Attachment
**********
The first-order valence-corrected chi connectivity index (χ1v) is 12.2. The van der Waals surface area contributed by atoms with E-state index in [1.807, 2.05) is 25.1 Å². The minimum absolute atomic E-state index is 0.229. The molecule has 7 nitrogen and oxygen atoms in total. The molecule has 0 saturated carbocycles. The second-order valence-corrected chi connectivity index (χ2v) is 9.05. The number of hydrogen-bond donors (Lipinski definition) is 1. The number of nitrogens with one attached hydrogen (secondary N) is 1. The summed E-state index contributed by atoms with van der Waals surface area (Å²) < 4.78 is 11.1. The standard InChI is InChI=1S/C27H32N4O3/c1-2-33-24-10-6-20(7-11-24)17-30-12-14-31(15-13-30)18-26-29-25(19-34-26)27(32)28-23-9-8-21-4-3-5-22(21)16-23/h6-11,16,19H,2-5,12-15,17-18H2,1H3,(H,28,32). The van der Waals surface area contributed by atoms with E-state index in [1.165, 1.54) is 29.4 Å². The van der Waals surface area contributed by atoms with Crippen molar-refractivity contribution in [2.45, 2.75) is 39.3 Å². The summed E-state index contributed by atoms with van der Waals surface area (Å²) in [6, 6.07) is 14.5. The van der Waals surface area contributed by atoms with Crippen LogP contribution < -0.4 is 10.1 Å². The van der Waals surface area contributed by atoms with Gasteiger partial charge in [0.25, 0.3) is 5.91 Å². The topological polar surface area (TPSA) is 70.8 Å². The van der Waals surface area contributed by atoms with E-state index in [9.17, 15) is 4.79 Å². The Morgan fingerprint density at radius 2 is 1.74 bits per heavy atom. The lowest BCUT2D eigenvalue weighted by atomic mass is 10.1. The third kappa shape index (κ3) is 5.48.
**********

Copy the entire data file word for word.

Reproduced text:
The first-order valence-corrected chi connectivity index (χ1v) is 12.2. The van der Waals surface area contributed by atoms with E-state index in [1.807, 2.05) is 25.1 Å². The minimum absolute atomic E-state index is 0.229. The molecule has 7 nitrogen and oxygen atoms in total. The molecule has 0 saturated carbocycles. The second-order valence-corrected chi connectivity index (χ2v) is 9.05. The number of hydrogen-bond donors (Lipinski definition) is 1. The number of nitrogens with one attached hydrogen (secondary N) is 1. The summed E-state index contributed by atoms with van der Waals surface area (Å²) < 4.78 is 11.1. The standard InChI is InChI=1S/C27H32N4O3/c1-2-33-24-10-6-20(7-11-24)17-30-12-14-31(15-13-30)18-26-29-25(19-34-26)27(32)28-23-9-8-21-4-3-5-22(21)16-23/h6-11,16,19H,2-5,12-15,17-18H2,1H3,(H,28,32). The van der Waals surface area contributed by atoms with E-state index in [1.165, 1.54) is 29.4 Å². The van der Waals surface area contributed by atoms with Crippen molar-refractivity contribution in [2.45, 2.75) is 39.3 Å². The summed E-state index contributed by atoms with van der Waals surface area (Å²) in [6, 6.07) is 14.5. The van der Waals surface area contributed by atoms with Crippen LogP contribution < -0.4 is 10.1 Å². The van der Waals surface area contributed by atoms with Gasteiger partial charge in [0.25, 0.3) is 5.91 Å². The topological polar surface area (TPSA) is 70.8 Å². The van der Waals surface area contributed by atoms with E-state index in [9.17, 15) is 4.79 Å². The Morgan fingerprint density at radius 2 is 1.74 bits per heavy atom. The lowest BCUT2D eigenvalue weighted by atomic mass is 10.1. The third kappa shape index (κ3) is 5.48.